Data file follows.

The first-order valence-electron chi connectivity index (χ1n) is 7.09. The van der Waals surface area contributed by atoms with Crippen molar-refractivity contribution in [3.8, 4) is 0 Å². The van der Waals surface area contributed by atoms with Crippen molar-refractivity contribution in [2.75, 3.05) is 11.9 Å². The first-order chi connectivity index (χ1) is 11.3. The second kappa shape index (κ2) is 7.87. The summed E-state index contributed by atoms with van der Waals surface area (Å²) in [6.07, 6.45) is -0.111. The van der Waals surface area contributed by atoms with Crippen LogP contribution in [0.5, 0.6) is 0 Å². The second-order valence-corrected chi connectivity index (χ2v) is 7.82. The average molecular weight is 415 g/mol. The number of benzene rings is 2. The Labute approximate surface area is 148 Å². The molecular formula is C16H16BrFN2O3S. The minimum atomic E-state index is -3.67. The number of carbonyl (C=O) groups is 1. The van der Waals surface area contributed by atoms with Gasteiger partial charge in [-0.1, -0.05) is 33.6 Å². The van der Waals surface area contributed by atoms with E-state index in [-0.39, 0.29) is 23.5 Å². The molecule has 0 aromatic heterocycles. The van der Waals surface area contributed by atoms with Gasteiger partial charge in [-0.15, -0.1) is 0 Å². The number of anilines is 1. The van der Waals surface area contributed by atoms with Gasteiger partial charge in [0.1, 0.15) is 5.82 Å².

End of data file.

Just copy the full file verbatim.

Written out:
The first-order valence-electron chi connectivity index (χ1n) is 7.09. The van der Waals surface area contributed by atoms with Crippen molar-refractivity contribution in [3.8, 4) is 0 Å². The van der Waals surface area contributed by atoms with Crippen molar-refractivity contribution in [2.75, 3.05) is 11.9 Å². The first-order chi connectivity index (χ1) is 11.3. The second kappa shape index (κ2) is 7.87. The summed E-state index contributed by atoms with van der Waals surface area (Å²) in [6.07, 6.45) is -0.111. The van der Waals surface area contributed by atoms with Crippen LogP contribution in [0.5, 0.6) is 0 Å². The second-order valence-corrected chi connectivity index (χ2v) is 7.82. The average molecular weight is 415 g/mol. The number of benzene rings is 2. The Labute approximate surface area is 148 Å². The molecular formula is C16H16BrFN2O3S. The minimum atomic E-state index is -3.67. The number of carbonyl (C=O) groups is 1. The van der Waals surface area contributed by atoms with Gasteiger partial charge in [-0.1, -0.05) is 33.6 Å². The van der Waals surface area contributed by atoms with E-state index in [-0.39, 0.29) is 23.5 Å². The molecule has 0 aromatic heterocycles. The van der Waals surface area contributed by atoms with Gasteiger partial charge in [-0.15, -0.1) is 0 Å². The number of anilines is 1. The van der Waals surface area contributed by atoms with Gasteiger partial charge in [0.1, 0.15) is 5.82 Å².